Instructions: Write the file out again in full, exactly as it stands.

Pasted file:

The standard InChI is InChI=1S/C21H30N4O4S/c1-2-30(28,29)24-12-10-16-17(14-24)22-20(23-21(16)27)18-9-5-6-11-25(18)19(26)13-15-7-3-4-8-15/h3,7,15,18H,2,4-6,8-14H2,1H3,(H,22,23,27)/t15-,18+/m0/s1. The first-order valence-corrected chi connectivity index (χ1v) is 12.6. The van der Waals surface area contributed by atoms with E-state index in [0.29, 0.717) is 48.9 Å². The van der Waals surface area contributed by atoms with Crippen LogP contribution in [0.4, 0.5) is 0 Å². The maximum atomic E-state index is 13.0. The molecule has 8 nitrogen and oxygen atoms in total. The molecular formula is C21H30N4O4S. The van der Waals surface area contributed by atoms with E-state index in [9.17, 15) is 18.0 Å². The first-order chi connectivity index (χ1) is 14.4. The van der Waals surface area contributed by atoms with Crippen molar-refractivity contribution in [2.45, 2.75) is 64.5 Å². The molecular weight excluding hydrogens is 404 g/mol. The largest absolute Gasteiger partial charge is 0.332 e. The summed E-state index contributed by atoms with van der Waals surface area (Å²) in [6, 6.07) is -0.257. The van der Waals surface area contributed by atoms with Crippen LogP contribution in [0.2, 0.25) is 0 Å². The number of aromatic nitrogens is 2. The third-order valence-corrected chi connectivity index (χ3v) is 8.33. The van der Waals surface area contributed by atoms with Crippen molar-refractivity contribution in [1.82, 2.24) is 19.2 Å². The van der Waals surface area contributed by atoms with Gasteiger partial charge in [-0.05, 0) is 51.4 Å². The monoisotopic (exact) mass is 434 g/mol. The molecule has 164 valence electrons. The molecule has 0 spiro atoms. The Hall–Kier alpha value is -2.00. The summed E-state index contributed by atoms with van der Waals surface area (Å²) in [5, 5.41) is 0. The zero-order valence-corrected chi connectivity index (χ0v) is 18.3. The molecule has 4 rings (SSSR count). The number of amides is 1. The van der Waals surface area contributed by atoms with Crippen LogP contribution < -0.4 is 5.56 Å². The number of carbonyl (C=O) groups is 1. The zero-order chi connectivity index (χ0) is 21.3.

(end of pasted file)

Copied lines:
The standard InChI is InChI=1S/C21H30N4O4S/c1-2-30(28,29)24-12-10-16-17(14-24)22-20(23-21(16)27)18-9-5-6-11-25(18)19(26)13-15-7-3-4-8-15/h3,7,15,18H,2,4-6,8-14H2,1H3,(H,22,23,27)/t15-,18+/m0/s1. The first-order valence-corrected chi connectivity index (χ1v) is 12.6. The van der Waals surface area contributed by atoms with E-state index in [0.29, 0.717) is 48.9 Å². The van der Waals surface area contributed by atoms with Crippen LogP contribution in [0.4, 0.5) is 0 Å². The maximum atomic E-state index is 13.0. The molecule has 8 nitrogen and oxygen atoms in total. The molecular formula is C21H30N4O4S. The van der Waals surface area contributed by atoms with E-state index in [9.17, 15) is 18.0 Å². The first-order chi connectivity index (χ1) is 14.4. The van der Waals surface area contributed by atoms with Crippen molar-refractivity contribution in [2.45, 2.75) is 64.5 Å². The molecular weight excluding hydrogens is 404 g/mol. The largest absolute Gasteiger partial charge is 0.332 e. The summed E-state index contributed by atoms with van der Waals surface area (Å²) in [6, 6.07) is -0.257. The van der Waals surface area contributed by atoms with Crippen LogP contribution in [0.2, 0.25) is 0 Å². The number of aromatic nitrogens is 2. The third-order valence-corrected chi connectivity index (χ3v) is 8.33. The van der Waals surface area contributed by atoms with Crippen molar-refractivity contribution in [1.82, 2.24) is 19.2 Å². The van der Waals surface area contributed by atoms with Gasteiger partial charge in [-0.05, 0) is 51.4 Å². The monoisotopic (exact) mass is 434 g/mol. The molecule has 164 valence electrons. The molecule has 0 spiro atoms. The Hall–Kier alpha value is -2.00. The summed E-state index contributed by atoms with van der Waals surface area (Å²) in [5, 5.41) is 0. The zero-order valence-corrected chi connectivity index (χ0v) is 18.3. The molecule has 4 rings (SSSR count). The number of amides is 1. The van der Waals surface area contributed by atoms with Crippen LogP contribution < -0.4 is 5.56 Å². The number of carbonyl (C=O) groups is 1. The zero-order chi connectivity index (χ0) is 21.3.